Dear RPA community,

We the board of the Redwood Psychological Association are writing to declare our commitment to use our voice and platform to address the crisis in the US that centers on racial oppression and violence. We hope that we can stimulate and deepen conversations and reflection among RPA membership. We also recognize that change, not mere words, is what is needed, and wish to share plans for ACTION as the main purpose of this letter.

We also write as Board who the majority of members are white. We are beneficiaries of privileges that were not earned, and members of a racist culture that has been insufficiently challenged. We have been living in a balkanized culture that lets many white people live in ignorance of the profound suffering inflicted on Black and indigenous people of color (BiPOC). Smart phones and social media have helped expose the crisis lived by these communities, and have done so on an unprecedented scale.

Many statements are being made about standing in solidarity with BIPOC Americans and condemning the evils of racism and police violence. The media is also presenting voices that qualify this, by also condemning the destruction of property during recent protests. While we do not endorse destruction, we will not participate in conversations that temper statements of anti-racist condemnation by making qualifying statements about material things. Black Lives Matter. Because LIVES are what are at stake—the physical, emotional, and spiritual lives of tens of millions of Americans.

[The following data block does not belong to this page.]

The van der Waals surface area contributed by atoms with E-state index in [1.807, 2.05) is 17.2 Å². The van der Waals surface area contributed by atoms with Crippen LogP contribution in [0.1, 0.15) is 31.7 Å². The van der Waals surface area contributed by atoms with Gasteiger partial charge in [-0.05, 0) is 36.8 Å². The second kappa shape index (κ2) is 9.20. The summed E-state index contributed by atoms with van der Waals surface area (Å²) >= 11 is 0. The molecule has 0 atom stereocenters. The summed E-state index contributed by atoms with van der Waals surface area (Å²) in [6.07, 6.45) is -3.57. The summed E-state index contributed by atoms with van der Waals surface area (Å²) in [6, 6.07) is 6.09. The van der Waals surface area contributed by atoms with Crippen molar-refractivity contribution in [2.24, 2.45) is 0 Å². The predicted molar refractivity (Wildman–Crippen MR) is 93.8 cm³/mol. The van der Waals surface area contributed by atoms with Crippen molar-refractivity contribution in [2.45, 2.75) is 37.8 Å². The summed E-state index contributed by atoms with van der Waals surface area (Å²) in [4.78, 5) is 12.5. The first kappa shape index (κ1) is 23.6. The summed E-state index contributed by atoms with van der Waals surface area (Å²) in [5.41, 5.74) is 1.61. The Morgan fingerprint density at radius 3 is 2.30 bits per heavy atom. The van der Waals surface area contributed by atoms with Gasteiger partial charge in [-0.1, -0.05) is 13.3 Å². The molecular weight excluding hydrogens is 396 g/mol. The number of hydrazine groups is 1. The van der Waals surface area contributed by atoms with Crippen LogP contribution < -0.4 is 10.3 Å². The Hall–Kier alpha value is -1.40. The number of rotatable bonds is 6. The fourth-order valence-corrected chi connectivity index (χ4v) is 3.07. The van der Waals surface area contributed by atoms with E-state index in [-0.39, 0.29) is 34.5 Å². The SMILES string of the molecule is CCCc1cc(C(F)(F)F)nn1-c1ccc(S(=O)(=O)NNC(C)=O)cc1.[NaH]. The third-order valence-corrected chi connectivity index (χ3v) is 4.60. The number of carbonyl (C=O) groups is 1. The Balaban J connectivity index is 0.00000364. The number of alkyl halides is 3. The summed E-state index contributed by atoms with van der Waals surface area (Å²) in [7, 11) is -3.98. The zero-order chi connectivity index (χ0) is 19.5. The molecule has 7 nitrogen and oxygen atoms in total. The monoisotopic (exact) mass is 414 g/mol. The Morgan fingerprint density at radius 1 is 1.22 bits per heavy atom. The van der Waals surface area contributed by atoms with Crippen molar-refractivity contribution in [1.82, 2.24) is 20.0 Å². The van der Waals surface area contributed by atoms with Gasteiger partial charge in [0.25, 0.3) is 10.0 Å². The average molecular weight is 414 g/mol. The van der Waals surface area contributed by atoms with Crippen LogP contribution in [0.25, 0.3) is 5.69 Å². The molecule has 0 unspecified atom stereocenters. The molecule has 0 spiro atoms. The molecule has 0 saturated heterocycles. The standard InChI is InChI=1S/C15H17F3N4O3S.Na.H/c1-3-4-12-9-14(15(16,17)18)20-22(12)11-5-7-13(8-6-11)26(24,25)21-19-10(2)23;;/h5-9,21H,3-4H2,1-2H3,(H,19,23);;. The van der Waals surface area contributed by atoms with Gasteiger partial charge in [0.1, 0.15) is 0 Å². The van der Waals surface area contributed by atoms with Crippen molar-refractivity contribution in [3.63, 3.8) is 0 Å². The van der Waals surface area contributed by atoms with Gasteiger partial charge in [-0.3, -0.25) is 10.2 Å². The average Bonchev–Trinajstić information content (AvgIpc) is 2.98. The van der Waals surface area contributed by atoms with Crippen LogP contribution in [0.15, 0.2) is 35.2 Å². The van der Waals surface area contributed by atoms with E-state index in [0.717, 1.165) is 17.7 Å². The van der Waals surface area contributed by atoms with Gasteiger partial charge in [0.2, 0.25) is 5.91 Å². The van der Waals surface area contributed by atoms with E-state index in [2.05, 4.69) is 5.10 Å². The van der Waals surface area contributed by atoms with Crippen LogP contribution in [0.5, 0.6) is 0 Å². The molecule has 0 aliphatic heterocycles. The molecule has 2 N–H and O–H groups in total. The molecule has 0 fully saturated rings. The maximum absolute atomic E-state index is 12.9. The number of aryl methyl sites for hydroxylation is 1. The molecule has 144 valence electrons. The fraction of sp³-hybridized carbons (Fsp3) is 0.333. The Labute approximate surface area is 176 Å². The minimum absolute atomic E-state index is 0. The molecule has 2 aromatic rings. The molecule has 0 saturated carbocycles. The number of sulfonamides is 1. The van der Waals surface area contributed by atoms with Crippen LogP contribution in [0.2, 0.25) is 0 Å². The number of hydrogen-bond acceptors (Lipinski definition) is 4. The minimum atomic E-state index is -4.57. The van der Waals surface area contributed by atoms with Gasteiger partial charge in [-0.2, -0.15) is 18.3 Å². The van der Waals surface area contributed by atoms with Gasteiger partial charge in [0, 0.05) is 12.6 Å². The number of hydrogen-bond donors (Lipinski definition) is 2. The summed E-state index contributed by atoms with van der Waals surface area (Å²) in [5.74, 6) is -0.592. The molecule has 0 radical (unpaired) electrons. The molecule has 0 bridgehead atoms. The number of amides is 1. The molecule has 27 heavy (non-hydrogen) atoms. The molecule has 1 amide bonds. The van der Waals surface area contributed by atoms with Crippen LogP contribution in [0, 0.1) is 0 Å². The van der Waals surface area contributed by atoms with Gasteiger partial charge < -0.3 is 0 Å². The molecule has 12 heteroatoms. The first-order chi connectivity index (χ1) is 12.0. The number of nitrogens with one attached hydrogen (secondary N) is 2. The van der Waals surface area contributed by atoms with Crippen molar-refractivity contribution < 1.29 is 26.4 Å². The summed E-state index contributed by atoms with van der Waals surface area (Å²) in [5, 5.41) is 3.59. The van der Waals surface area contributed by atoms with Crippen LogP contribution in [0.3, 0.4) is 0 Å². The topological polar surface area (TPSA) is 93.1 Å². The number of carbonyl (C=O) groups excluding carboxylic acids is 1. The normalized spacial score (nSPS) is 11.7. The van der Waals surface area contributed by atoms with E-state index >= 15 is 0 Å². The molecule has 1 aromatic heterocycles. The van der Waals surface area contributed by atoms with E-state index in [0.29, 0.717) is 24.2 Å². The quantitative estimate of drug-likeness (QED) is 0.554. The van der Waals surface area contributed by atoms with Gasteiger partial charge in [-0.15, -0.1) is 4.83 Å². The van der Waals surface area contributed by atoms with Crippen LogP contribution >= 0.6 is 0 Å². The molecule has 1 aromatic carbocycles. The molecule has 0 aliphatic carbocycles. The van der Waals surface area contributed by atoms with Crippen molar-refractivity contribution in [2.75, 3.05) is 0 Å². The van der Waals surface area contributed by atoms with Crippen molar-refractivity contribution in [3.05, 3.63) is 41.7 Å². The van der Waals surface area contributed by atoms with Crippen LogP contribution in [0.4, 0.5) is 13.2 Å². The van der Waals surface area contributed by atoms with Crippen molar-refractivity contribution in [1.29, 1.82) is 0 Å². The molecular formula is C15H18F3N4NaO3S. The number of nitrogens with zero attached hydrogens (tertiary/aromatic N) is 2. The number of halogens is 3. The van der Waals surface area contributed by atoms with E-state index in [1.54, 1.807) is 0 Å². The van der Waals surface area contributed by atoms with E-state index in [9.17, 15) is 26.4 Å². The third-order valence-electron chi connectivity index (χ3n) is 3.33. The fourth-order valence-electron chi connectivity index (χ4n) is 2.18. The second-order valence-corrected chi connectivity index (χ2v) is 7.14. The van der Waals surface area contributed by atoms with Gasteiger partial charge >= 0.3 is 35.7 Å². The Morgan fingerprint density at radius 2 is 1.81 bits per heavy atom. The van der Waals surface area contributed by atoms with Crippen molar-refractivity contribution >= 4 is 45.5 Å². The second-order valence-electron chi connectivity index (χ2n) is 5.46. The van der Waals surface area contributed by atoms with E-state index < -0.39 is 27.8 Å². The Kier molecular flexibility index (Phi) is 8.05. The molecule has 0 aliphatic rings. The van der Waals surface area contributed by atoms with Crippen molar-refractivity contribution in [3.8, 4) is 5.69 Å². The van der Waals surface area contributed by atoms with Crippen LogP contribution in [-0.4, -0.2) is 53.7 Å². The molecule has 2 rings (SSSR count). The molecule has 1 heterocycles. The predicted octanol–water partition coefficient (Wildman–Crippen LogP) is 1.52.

Our culture treats these lives as disposable, and that will not stand.

While we add our voices to this effort, we also will be pushing to ensure that we are taking meaningful action. We invite you to join us in this.

1.  We wish to advocate for personal steps for white folks:

• Engaging in rigorous self-examination, recognizing that we were raised immersed in a deeply racist society, and as such none of us are immune from carrying racism within us.
• Realizing that the actions of those of us in dominant groups will sometimes, perhaps often, have racist impacts, and that we are responsible for working to better recognize these impacts and take steps to remedy the situation.
• Embracing the fact that those of us with white privilege have an obligation to use our unearned power to amplify the voices of others who are being silenced.
• Appreciating that unlearning racism is a life-long process that needs to start or be heightened now.
• Engaging in self -assessment and self-education. Transformation takes hard work, work that may be messy and difficult. It is premised on a core change in attitude, and that is in large part an attitude of listening and learning.
• Some of the tools that have been endorsed as helpful come from within our field. For instance, the Implicit Association Test shows the stereotypes that are carried around race, gender, sexual orientation, gender identity, etc.: